Project Trishna- ensuring safe water, one step at a time | The Daily Star
07:01 PM, July 19, 2019 / LAST MODIFIED: 07:18 PM, July 19, 2019

Project Trishna- ensuring safe water, one step at a time

What began as five friends sitting in a cafeteria at school, talking about wanting to do something to help their community, has become a powerful force for social change. They started out by distributing warm clothing to people in need, during a particularly harsh winter, with the help of volunteers from the community. Today, almost 6 years after their first campaign in 2013, Footsteps has taken up Project Trishna, and the monumental task of ensuring safe, drinkable water for everyone.


Why is this problem important? Let us look at some facts which put into perspective how big of an issue safe drinking water is and why Project Trishna is so vital to the community. According to research conducted by Footsteps, 21 million people in Bangladesh lack access to safe drinking water, 6 million of them in Dhaka alone. 97% of the processed jar and tap water in Bangladesh is contaminated with the E. Coli bacteria (a strain of this bacteria is responsible for diarrhoea and various other diseases). Though significant progress was made in providing people access to water the last few years, access to safe drinking water is still low at 34.6 percent, according to UNICEF. An approximated 50,000 children in Bangladesh die from water-borne diseases every year.


Co-founder and current President of Footsteps, Shah Rafayat Chowdhury, had the idea for project Trishna while on a rickshaw ride, when his rickshaw puller stopped to drink water from a nearby public water filter. It struck a chord in Rafayat’s mind. When he thought about it, he realised he could scale this idea into something much bigger. Initially the idea was to use corporate funding to provide similar filters all over the city, and people would know by the corporate logo who was responsible. The companies would be bettering their own goodwill and enhancing their image within the community, and the community would have access to safe drinking water; win-win. It seemed like a simple idea. It was only when trying to implement it did they discover that the problem of providing safe drinking water to an entire city was more complex and multi-dimensional than they had initially anticipated. Once in the field, many new obstacles began presenting themselves, which they could not foresee. Project Trishna thus became their main focus.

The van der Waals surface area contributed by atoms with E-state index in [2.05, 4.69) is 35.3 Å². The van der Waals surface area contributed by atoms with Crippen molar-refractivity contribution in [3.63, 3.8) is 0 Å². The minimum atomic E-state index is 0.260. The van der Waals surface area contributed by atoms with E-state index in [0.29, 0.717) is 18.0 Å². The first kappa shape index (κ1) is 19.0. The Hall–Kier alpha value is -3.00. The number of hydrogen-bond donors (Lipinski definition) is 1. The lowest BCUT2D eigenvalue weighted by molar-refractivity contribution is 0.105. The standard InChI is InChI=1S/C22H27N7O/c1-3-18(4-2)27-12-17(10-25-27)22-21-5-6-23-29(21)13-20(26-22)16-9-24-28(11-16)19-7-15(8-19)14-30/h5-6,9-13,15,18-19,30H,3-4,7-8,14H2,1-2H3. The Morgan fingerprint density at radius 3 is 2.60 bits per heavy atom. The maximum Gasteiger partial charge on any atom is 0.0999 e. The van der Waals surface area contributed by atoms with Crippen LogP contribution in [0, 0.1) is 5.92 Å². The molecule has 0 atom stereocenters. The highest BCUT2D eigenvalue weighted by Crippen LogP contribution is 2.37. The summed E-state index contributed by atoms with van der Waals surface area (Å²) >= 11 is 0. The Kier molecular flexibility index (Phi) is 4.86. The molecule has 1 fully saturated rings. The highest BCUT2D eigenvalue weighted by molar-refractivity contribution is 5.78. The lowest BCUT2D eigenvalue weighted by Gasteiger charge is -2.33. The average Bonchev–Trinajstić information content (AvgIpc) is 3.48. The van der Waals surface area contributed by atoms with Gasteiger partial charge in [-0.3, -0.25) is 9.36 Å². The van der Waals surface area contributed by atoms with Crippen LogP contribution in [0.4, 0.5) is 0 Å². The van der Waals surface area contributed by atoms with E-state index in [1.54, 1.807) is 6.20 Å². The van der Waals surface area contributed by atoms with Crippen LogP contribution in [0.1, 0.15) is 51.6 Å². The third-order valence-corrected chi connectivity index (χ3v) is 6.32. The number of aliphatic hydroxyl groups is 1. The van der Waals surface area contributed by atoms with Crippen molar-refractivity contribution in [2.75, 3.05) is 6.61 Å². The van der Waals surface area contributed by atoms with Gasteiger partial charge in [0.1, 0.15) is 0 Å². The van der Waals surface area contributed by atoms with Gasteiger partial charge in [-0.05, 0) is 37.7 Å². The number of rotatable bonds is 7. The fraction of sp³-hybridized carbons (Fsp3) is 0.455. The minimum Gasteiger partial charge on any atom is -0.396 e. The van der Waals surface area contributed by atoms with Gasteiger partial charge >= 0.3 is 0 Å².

The first problem they encountered was the filtration system itself. Imagine trying to scale the technology used for a family of 5 and use it to provide drinking water for 500 people. It was also not as simple and straightforward as providing filters in different areas. “Once we got there, we found out that the problem of water is unique to each area, according to the quality of water already found in the area, and the demand,” says Rafayat. Gulshan for example, would not have the same water needs as Puran Dhaka, and using the same cookie cutter solution everywhere would be a waste of resources, at the least. There was also the case of maintenance, and how often. Areas with a higher iron content in their water would need more frequent tending to than areas with less. 


Another issue of implementing such a large scale project was, of course, securing funding. While Footsteps initially began funding projects through CSR (Corporate Social Responsibility) and a bulk of their funds still come from corporate sponsorships, they needed something more sustainable in the long term. As such, they initiated various creative campaigns such as #wateryouwearing, which sold t-shirts to raise funds for Project Trishna. Another campaign was #EatOutHelpOut which partnered with local food business, who agreed to donate a certain percentage of the bill towards raising funds for future projects. #Kickforsix is another campaign kicking off (pun shamelessly intended) in August, which calls for corporate teams to ‘kick for goal 6’ (in reference to SDG 6: “Ensure availability and sustainable management of water and sanitation for all”).


Today, Footsteps provides a variety of water filtration systems (UV and RO), as well as regular maintenance based on the specific needs of each area. They have implemented over 80 water systems, at more than 18 sites (numbers may have grown since). The team have been in talks with Md. Atiqul Islam, mayor of Dhaka North City Corporation, about the scope of Project Trishna. Rafayat hopes to expand Project Trishna to other cities as well. He dreams of one day making Footsteps one of the largest NGO’s in the world, “not in terms of finances, but in terms of impact- how many people’s lives we can change for the better.”

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